Researchers Continue To Investigate Animal Strandings On California Coast; Heavy Rainfall A Factor?
We’ve been seeing a spike in the number of sick, or dead sea birds and mammals along our coastline during the last few weeks. Researchers are trying to pinpoint the cause, but say the recent heavy rain may have been an unexpected contributing factor.
Ashley Spratt is with the Ventura office of the U.S. Fish and Wildlife Service, which is one of the agencies trying to solve the stranding mystery. Spratt says they don’t have a good scope on the size of the stranding issue yet.
One possibility is the animals have been exposed to a natural phenomenon known as domoic acid poisoning. The acid is produced by algae. It accumulates in shellfish, sardines, and anchovies which are then eaten by sea birds and mammals. The toxin affects the brain and causes the animals to become lethargic, disoriented, and have seizures. It can make them extremely ill, or even lead to death.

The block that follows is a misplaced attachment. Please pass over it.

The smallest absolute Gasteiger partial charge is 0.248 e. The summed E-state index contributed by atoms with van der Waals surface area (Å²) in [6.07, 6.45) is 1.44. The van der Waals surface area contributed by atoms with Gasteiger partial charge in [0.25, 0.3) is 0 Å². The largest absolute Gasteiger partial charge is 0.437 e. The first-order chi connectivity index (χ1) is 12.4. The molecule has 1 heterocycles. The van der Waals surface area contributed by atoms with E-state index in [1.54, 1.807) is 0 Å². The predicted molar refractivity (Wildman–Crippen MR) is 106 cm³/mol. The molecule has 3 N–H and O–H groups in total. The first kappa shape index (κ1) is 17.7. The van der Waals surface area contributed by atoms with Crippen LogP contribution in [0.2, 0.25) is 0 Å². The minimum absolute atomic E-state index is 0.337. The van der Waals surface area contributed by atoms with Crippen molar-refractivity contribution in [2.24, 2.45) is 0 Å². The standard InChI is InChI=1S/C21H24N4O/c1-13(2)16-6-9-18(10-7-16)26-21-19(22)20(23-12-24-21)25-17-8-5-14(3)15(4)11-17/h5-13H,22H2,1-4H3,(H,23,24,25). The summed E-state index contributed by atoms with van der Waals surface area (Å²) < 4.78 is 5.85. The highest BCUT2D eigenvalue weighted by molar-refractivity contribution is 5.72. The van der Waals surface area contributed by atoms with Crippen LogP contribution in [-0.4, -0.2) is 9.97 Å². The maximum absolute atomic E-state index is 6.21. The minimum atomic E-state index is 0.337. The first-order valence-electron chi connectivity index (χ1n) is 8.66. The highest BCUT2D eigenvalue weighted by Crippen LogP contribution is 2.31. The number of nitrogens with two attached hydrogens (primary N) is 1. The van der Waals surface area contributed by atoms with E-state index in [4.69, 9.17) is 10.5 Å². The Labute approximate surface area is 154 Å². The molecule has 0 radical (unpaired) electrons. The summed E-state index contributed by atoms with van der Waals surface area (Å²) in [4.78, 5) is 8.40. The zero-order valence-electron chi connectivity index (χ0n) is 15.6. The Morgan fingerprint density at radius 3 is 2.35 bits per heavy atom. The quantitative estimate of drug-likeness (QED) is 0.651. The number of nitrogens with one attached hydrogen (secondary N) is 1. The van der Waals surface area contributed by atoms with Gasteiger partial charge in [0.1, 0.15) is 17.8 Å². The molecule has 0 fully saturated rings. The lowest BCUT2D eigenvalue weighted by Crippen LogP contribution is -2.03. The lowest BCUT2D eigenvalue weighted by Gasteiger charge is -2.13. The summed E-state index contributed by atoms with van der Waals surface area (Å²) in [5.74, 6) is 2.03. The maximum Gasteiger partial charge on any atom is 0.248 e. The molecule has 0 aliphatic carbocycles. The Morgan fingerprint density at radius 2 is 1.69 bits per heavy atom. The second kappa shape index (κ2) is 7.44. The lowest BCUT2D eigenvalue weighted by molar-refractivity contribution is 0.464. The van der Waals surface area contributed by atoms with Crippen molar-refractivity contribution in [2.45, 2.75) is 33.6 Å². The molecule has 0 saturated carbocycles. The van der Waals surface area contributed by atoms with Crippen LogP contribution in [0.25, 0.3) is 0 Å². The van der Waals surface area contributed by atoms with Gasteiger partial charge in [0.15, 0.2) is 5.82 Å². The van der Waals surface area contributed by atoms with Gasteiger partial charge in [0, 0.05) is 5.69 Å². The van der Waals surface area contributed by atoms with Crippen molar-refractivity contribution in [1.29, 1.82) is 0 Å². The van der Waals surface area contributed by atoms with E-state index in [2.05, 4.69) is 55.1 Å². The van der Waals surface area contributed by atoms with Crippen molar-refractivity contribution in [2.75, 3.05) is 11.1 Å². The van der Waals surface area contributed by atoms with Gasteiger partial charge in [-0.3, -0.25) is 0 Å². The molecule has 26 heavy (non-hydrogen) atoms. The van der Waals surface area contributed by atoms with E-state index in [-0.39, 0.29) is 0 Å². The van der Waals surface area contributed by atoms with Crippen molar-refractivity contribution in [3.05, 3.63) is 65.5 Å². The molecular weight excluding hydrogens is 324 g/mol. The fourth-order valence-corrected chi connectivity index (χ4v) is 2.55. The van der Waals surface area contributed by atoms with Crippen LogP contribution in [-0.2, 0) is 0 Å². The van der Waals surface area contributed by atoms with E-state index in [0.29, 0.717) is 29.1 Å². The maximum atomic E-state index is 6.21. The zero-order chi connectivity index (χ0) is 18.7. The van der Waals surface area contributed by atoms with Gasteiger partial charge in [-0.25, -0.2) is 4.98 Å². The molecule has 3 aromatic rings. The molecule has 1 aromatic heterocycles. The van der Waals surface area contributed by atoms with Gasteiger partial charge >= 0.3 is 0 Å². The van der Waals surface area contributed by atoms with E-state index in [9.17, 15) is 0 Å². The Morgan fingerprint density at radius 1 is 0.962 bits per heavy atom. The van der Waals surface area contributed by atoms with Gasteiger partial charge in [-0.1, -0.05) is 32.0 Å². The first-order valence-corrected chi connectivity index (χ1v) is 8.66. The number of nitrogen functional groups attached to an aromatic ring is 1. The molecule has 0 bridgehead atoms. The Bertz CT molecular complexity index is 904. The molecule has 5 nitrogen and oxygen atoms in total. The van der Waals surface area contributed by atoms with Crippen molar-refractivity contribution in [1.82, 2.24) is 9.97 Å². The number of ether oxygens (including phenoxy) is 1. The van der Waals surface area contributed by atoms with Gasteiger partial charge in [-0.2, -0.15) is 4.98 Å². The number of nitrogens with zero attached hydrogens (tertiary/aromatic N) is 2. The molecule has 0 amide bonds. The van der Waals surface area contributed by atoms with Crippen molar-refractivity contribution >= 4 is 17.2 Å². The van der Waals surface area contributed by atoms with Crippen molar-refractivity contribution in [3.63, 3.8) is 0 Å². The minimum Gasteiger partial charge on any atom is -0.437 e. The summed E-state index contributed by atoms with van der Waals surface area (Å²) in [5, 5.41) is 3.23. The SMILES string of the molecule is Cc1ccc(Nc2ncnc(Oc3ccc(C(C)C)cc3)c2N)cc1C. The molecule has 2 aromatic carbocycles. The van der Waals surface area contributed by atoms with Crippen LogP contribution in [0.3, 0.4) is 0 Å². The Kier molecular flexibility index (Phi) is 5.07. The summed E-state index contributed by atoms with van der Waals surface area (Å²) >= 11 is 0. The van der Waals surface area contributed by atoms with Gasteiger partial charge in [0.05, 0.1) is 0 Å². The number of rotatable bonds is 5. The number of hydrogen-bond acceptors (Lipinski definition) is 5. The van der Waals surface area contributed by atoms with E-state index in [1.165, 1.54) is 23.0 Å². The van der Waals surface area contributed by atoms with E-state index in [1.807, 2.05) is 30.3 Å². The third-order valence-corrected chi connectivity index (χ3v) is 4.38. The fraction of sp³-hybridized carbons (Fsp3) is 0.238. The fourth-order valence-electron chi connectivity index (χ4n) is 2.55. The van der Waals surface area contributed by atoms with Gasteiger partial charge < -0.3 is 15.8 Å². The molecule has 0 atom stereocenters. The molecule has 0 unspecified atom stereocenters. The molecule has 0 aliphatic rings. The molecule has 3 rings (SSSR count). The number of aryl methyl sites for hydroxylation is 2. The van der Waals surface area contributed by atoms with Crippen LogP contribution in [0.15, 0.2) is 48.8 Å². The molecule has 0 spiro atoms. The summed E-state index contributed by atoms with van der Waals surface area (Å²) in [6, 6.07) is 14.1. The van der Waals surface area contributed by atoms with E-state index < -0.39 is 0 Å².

Jeff Phillips is a Conservation Banking Coordinator with the U.S. Fish and Wildlife Service based in Ventura. Phillips says there’s another possible twist in all this. He says it’s possible that the strong rainfall season we’ve had was a major factor in the spike in seabird, and sea mammal strandings. He says the rain washed nutrients into the ocean which helped stoke the algae blooms, creating the domoic acid.
As investigators try to nail down the cause of the strandings, and rescue groups try to help the sick birds and mammals, there are words of caution about what to do if you encounter the sick creatures. Ashley Spratt, with the U.S. Fish and Wildlife Service, says you should not approach them, but call for help, because they could bite.
Domoic acid poisoning isn’t the only potential cause of strandings in recent years along our coastline. Researchers say a lack of food has hurt sea lions during the last few years. Sardines and anchovies have moved further offshore, possible due to changes in ocean temperatures. Marine biologists sat the lack of food has hurt sea lion mothers, and pups, and led to a spike in strandings during the last four years.